Dinner at Eight, a new comic opera by composer William Bolcom and librettist Mark Campbell and based on the play by George S. Kaufman and Edna Ferber, made its world premiere on Saturday, March 11, at the Ordway Music Theater, in a production by Minnesota Opera. Jump to photo slideshow of the production
The story is a Depression-era comedy of manners in which the wife of a once-affluent shipping magnate plans a society dinner for an assortment of wealthy or well-born acquaintances. Eventually, the guests' tangled and intimate connections to one another are revealed. The original play opened in 1932 on Broadway at the Music Box Theatre, and it inspired a star-studded film adaptation the following year. It has enjoyed two Broadway revivals; Bolcom's opera is its first musical adaptation.
"It is tremendously gratifying to present a comic opera, particularly by an American legend like William Bolcom," Minnesota Opera Artistic Director Dale Johnson says. "The Great Depression provided fodder for a multitude of artistic masterpieces, and Dinner at Eight by Kaufman and Ferber belongs in that category. The play is an ensemble piece, fast-paced and brilliantly witty, filled with extraordinary characters. These are ideal elements for an opera. Both William Bolcom and Mark Campbell straddle the classical and American popular styles, and I can't think of a better combination to bring this sparkling comedy, with its rapid-fire dialogue and hilarious situations, to the opera stage."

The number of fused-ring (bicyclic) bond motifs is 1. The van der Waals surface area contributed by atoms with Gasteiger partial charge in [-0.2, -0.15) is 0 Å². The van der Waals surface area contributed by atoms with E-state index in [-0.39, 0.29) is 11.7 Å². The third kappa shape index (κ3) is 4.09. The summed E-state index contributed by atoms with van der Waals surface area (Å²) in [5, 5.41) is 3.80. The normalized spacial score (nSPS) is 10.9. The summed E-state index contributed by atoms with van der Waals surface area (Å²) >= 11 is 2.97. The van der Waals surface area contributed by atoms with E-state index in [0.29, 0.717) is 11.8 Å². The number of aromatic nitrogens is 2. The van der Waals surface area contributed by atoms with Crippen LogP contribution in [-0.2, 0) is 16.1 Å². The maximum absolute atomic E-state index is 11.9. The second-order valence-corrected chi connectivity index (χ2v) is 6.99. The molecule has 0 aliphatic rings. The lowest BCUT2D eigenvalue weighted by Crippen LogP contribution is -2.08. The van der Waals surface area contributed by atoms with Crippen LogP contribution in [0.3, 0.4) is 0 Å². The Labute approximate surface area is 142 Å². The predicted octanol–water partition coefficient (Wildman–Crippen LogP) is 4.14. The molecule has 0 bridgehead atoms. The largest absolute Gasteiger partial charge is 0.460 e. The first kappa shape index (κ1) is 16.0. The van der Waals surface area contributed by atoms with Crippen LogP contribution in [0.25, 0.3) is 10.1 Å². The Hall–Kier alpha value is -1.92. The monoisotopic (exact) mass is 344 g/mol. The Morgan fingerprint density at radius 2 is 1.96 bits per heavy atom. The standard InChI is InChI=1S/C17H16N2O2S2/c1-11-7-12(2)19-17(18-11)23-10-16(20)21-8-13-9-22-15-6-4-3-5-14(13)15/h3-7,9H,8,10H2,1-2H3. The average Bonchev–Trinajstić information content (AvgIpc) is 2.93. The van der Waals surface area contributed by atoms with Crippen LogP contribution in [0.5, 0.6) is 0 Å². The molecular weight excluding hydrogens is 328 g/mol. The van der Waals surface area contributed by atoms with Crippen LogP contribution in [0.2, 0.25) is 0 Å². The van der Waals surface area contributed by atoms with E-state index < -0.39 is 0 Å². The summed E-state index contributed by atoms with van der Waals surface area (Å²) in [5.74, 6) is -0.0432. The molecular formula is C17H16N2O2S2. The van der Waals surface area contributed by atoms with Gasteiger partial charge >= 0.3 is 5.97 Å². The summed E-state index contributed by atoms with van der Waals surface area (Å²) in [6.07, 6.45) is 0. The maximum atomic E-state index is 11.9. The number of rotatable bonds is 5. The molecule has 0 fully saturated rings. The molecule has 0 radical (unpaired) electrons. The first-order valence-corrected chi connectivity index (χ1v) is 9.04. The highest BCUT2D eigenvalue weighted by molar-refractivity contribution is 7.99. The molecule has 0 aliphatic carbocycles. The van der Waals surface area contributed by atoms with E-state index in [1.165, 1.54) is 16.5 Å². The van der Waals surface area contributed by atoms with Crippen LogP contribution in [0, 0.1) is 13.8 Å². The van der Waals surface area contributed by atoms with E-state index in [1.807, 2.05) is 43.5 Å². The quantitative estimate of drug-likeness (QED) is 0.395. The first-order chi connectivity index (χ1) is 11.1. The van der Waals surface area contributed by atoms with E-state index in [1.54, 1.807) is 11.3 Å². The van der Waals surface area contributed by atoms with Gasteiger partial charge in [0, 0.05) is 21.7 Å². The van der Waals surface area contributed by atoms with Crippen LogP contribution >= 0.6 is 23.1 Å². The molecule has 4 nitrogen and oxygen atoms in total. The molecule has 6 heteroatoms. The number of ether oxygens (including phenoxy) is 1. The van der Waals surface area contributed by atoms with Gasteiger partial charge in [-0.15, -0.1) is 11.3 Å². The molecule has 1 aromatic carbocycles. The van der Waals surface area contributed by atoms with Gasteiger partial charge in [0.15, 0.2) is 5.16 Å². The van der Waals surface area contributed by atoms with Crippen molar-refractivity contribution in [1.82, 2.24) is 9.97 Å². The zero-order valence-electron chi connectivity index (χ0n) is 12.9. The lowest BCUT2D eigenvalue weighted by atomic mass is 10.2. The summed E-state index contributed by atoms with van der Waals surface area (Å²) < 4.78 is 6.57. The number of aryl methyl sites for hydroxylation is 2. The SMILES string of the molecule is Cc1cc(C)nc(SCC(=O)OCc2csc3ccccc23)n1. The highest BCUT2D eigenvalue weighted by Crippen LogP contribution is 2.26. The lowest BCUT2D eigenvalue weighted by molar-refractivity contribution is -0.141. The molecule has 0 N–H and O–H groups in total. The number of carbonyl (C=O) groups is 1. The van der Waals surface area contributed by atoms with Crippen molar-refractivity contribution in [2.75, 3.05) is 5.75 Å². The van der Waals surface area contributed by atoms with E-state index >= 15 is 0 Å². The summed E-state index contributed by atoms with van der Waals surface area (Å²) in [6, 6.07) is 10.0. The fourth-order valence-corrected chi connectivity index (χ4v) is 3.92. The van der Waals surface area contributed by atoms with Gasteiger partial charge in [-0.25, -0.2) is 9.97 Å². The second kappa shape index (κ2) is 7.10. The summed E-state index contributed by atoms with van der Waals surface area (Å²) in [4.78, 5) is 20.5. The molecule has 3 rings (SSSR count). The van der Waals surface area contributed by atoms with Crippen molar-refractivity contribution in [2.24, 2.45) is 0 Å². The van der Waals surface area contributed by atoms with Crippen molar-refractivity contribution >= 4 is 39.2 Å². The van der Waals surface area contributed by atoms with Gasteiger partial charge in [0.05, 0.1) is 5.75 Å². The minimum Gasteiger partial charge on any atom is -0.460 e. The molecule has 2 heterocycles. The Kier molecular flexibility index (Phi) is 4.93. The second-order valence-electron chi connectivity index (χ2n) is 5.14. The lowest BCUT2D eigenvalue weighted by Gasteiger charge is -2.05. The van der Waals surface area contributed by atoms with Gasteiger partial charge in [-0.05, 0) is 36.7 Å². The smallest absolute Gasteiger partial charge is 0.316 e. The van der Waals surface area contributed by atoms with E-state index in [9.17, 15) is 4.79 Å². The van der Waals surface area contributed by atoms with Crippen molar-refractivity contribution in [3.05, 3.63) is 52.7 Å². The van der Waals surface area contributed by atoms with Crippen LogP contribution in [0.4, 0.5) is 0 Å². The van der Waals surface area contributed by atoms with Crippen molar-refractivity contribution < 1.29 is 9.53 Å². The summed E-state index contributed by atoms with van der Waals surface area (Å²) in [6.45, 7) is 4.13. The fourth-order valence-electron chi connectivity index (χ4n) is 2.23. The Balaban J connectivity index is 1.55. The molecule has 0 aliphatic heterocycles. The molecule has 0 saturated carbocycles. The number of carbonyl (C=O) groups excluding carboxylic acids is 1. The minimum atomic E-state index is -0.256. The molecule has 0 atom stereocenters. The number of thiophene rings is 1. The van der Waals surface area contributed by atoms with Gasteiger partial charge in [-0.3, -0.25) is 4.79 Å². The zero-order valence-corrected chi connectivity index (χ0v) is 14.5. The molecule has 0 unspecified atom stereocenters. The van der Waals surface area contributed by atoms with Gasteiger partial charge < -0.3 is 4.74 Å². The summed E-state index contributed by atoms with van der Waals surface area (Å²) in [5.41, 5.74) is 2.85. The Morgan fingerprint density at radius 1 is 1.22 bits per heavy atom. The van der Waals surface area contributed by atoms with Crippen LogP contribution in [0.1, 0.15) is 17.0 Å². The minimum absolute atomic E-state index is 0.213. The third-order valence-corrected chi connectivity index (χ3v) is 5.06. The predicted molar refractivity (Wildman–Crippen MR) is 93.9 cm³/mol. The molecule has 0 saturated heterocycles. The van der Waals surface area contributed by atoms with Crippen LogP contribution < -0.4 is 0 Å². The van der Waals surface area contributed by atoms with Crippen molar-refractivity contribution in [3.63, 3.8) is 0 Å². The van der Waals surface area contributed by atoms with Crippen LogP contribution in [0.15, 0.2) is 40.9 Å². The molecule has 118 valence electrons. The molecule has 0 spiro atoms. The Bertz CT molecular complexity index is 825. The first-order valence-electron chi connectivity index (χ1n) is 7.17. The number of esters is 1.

Pulitzer Prize- and Grammy Award-winning composer William Bolcom says, "What I've always loved about the play is its ability to merge humor and emotional depth. The opera has been high-wire balancing act for both Mark and me — we worked hard to find just the right tone. I think we've come up with something audiences will love."
"Dinner at Eight features marital infidelity, financial ruin, social opportunism, a fatal disease and a suicide. Naturally, it's a comedy," says librettist Mark Campbell, for whom Dinner at Eight was his fifth commission with Minnesota Opera. "It's also an incisive exploration into the impact of economically compromised times on the American class system — which is very much a part of the New Works Initiative's goals in exploring distinctly American themes. With Dinner at Eight, Bill and I have fused the best traditions of musical theater with those of opera to create a contemporary work that brings out both the light and the dark in the brilliant Kaufman/Ferber play."
American soprano Mary Dunleavy, Minnesota Opera favorite Brenda Harris and baritone Stephen Powell star in this fast-paced and brilliantly funny ensemble piece.
Listen to Dinner at Eight on Thursday, Oct. 12, at 8 p.m. on Classical MPR.